U.S. Senate votes in favor of FCC net neutrality rules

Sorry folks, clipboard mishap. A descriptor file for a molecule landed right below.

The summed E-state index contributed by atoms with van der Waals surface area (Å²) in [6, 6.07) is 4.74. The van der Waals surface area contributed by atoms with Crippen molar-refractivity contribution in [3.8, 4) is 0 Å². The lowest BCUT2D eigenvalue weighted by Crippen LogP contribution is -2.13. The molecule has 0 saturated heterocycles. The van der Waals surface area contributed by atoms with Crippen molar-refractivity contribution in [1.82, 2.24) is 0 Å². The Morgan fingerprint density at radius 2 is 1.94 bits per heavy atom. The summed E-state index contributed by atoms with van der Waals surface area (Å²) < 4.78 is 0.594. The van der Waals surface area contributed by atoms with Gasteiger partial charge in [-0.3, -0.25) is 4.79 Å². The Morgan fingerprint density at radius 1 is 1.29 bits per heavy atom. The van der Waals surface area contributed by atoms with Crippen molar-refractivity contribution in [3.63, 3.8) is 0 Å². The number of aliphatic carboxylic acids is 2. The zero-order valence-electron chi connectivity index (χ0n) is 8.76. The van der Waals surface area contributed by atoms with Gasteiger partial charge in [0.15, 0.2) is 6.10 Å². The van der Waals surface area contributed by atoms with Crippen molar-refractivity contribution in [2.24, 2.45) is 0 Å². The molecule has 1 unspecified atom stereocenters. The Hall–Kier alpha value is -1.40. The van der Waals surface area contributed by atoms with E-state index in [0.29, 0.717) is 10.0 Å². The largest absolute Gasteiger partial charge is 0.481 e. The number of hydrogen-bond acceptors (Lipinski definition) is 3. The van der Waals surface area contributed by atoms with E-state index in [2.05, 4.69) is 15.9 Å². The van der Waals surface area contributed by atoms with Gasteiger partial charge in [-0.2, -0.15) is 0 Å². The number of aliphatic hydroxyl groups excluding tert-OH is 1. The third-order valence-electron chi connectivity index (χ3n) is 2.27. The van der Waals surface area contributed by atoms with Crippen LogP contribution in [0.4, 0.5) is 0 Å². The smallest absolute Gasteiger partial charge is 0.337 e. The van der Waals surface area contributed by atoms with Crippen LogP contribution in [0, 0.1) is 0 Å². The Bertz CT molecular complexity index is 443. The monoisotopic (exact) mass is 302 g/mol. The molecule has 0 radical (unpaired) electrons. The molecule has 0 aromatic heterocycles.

The United States Senate on Thursday voted 52-46 in opposition of a Republican bill that sought to block the Federal Communication Commission’s net neutrality rules. Here’s one small example of how a society without net neutrality might work: Say you’re an avid fan of Netflix or Hulu but, since you’re using those services instead of your cable company’s on-demand movie rental platform, your cable company decides to block all access to Netflix and Hulu. Under the FCC’s net neutrality rules, that move by your cable company would be illegal. Instead, cable companies must allow access to all legal content crossing their networks. However, cable and internet companies fear that net neutrality is giving the government too much control over their networks. Verizon moved to appeal the net neutrality rules in January when it said it was “deeply concerned by the FCC’s assertion of broad authority for sweeping new regulation of broadband networks and the internet itself.” The FCC has since filed a motion to toss Verizon’s suit. The rules are set to go into effect on November 20th, Reuters said.

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